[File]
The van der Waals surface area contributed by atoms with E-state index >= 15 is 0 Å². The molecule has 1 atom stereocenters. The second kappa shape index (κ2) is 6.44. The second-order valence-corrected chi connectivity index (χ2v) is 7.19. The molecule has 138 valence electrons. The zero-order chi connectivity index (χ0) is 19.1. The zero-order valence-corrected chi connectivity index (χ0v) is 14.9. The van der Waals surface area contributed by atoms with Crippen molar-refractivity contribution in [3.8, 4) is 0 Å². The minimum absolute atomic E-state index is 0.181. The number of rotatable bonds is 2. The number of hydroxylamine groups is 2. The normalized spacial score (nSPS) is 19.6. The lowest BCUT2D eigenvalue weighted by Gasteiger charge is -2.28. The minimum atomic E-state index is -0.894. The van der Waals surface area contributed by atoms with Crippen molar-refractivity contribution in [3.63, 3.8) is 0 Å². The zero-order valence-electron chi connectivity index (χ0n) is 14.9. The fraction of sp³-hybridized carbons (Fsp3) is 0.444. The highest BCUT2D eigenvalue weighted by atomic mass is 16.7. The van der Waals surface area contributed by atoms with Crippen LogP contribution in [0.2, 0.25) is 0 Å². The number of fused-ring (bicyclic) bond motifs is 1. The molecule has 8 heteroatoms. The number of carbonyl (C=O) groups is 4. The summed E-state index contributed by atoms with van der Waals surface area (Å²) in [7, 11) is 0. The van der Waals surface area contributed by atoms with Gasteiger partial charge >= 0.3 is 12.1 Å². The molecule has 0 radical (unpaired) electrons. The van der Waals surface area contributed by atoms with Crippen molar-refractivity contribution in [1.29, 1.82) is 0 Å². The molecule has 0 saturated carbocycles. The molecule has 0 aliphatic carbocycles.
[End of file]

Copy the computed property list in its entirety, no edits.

The van der Waals surface area contributed by atoms with E-state index >= 15 is 0 Å². The molecule has 1 atom stereocenters. The second kappa shape index (κ2) is 6.44. The second-order valence-corrected chi connectivity index (χ2v) is 7.19. The molecule has 138 valence electrons. The zero-order chi connectivity index (χ0) is 19.1. The zero-order valence-corrected chi connectivity index (χ0v) is 14.9. The van der Waals surface area contributed by atoms with Crippen molar-refractivity contribution in [3.8, 4) is 0 Å². The minimum absolute atomic E-state index is 0.181. The number of rotatable bonds is 2. The number of hydroxylamine groups is 2. The normalized spacial score (nSPS) is 19.6. The lowest BCUT2D eigenvalue weighted by Gasteiger charge is -2.28. The minimum atomic E-state index is -0.894. The van der Waals surface area contributed by atoms with Crippen molar-refractivity contribution in [3.63, 3.8) is 0 Å². The zero-order valence-electron chi connectivity index (χ0n) is 14.9. The fraction of sp³-hybridized carbons (Fsp3) is 0.444. The highest BCUT2D eigenvalue weighted by atomic mass is 16.7. The van der Waals surface area contributed by atoms with Crippen LogP contribution in [0.2, 0.25) is 0 Å². The number of fused-ring (bicyclic) bond motifs is 1. The molecule has 8 heteroatoms. The number of carbonyl (C=O) groups is 4. The summed E-state index contributed by atoms with van der Waals surface area (Å²) in [7, 11) is 0. The van der Waals surface area contributed by atoms with Gasteiger partial charge >= 0.3 is 12.1 Å². The molecule has 0 radical (unpaired) electrons. The van der Waals surface area contributed by atoms with Crippen molar-refractivity contribution in [1.29, 1.82) is 0 Å². The molecule has 0 saturated carbocycles. The molecule has 0 aliphatic carbocycles.